In over 10 years of teaching college writing classes (my other gig besides reporting on obscure euphemisms in Evasive Maneuvers) I've seen boatloads of comma splices, goofy fonts, and misspellings of not only my name but the student's own. Plus plagiarism. Oh, the plagiarism I've seen! If plagiarism were flowers, I'd have earned a second Ph.D. in botany by now. Here are a few examples harvested from my ever-blooming garden of academic dishonesty. Warning: you may need to hold your nose.
Why I hate "plagiarism" software
Over the years, I've had at least three students say something like this: "I've heard that 15% plagiarism is acceptable."
Amazing, right? Nah, not really. Unlike so much preposterous poppycock, I know exactly where this mountain of malarkey came from: the culprit is text-matching programs like Turnitin.com that are erroneously labeled plagiarism-checkers. Since these programs merely match text in their database—whether cited correctly or not—they don't detect plagiarism. An actual human being needs to look at the matching text and see what's cited and what's swiped. As I tell my students, the only reliable plagiarism-checkers are your eyeballs.
Unfortunately, these programs sell themselves as plagiarism-obliterating techno-messiahs, and some professors and schools buy this bill of goods, which they then resell to students. No wonder students end up bamboozled about what plagiarism actually is.
Isn't that the opposite of education?
One type of plagiarism I've seen again and again and again is a direct quote that cites the source but has no quotation marks. Clearly, the student isn't trying to pull a fast one or there'd be no citation, but by making the direct quote appear to be a paraphrase, plagiarism has occurred. This is when I start quizzing the student to find out what happened.
Sometimes, it's sloppiness. Other times, I'm flabbergasted to learn the student—in some cases, a graduate student—did not know that quotation marks were needed. This never fails to blow my mind. The closest to an explanation I've heard is one student who thought quotation marks were only needed for quoting speech.
Is there anyone out there teaching that? I was under the impression that students start learning about quotation marks in middle school or earlier, so how can their main function slip through the cracks so easily and often? I don't get it, but I do believe quotation marks might be our most endangered punctuation marks.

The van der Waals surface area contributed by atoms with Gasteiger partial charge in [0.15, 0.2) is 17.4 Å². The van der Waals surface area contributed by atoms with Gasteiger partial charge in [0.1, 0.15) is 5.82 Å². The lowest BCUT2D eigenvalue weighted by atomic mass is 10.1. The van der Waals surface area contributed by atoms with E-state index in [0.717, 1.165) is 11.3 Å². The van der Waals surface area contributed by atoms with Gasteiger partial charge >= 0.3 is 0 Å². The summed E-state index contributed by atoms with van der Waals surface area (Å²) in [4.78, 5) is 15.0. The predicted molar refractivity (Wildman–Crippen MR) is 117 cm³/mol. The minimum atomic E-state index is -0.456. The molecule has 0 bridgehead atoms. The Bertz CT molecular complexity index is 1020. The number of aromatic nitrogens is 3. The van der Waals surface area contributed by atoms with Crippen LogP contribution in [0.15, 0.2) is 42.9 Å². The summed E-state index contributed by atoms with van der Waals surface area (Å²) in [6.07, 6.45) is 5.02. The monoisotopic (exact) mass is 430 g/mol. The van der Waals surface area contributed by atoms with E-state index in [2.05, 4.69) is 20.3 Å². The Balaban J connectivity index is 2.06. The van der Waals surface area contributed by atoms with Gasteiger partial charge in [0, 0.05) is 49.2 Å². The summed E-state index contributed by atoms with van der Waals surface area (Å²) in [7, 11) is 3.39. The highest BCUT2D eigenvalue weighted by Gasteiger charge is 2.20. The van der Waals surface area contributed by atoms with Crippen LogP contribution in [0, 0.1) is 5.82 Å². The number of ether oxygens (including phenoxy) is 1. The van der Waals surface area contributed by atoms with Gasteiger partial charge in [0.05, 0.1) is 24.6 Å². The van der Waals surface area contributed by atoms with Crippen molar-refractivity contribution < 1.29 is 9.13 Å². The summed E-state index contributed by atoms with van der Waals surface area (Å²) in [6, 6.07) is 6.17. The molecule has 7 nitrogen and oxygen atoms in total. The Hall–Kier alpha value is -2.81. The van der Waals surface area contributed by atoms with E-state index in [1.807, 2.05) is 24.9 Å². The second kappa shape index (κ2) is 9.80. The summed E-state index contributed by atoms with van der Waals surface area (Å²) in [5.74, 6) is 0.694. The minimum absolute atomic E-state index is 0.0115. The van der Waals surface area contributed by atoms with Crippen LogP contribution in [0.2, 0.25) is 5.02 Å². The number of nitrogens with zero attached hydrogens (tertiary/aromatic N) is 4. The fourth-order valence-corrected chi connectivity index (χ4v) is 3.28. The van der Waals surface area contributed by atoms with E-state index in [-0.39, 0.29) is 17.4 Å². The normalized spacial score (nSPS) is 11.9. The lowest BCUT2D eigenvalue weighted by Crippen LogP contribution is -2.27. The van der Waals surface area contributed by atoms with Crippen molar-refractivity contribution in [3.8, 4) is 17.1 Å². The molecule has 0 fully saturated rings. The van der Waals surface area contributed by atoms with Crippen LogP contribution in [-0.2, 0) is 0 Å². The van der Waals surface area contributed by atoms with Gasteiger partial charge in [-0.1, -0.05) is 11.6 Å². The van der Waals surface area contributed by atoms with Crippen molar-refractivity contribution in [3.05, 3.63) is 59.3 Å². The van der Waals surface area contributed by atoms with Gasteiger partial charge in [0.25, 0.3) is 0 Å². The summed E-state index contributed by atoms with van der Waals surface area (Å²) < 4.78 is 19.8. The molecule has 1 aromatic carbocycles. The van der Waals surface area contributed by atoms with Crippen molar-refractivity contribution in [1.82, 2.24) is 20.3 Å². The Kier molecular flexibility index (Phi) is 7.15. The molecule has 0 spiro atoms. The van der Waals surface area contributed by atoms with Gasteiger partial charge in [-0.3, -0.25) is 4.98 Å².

Michael Jordan: Worst rookie ever?
This example isn't precisely plagiarism, but it fits within the academic integrity department, specifically the sub-department "lack thereof." In an introduction to an essay, a student made a comparison involving Michael Jordan, casually mentioning how Jordan was not a very good player in his rookie season with the Chicago Bulls. In fact, he was almost cut from the team.
I was pretty sure Jordan—who is almost universally recognized as the best player of all-time—didn't stink as a rookie, so I looked up his stats. Turns out, in Jordan's rookie season of 1984-5, he shot over 50% from the field and over 84% from the free-throw line. He averaged 28 points a game. He was Rookie of the Year and started on the all-star team. Basically, his first year was better than the best year of most players, as I suspected.
So I wrote to the student, essentially asking "WTF?" in language that was less acronymic and more appropriate. She did some research, and it turns out this story had a grain of truth to it: Jordan was cut from a basketball team in high school. My student had heard this anecdote somewhere, remembered the idea that Jordan struggled, and transposed that struggle onto his rookie year in Chicago. I asked her to rewrite the essay with a higher fact content, and she did so. Meanwhile, I ended up with a great example of why common knowledge is often common horsefeathers.
Are infidelity and plagiarism correlated?
I should bring this article back to vocabulary, so here's a word I do not recommend any student use with any teacher, especially when they've been caught plagiarizing: brainfart.
That's exactly the term a student once used as an explanation for failing to cite his sources. When I pressed the issue, he gave no details about his thought process or what was happening in his paper, but he did tell me (details altered) his wife was engaging in a specific sort of infidelity, a fact that came to light on a specific holiday, thus distracting him.
Further research is needed on the relationship between holiday adultery and plagiarism, but I had already learned a valuable lesson from my oversharing student: maybe a brainfart isn't such a horrible explanation after all.
Future students take note: If the alternative is hearing the gory details of the destruction of your marriage, I welcome tales of neuro-flatulence. My sense of smell stinks anyway.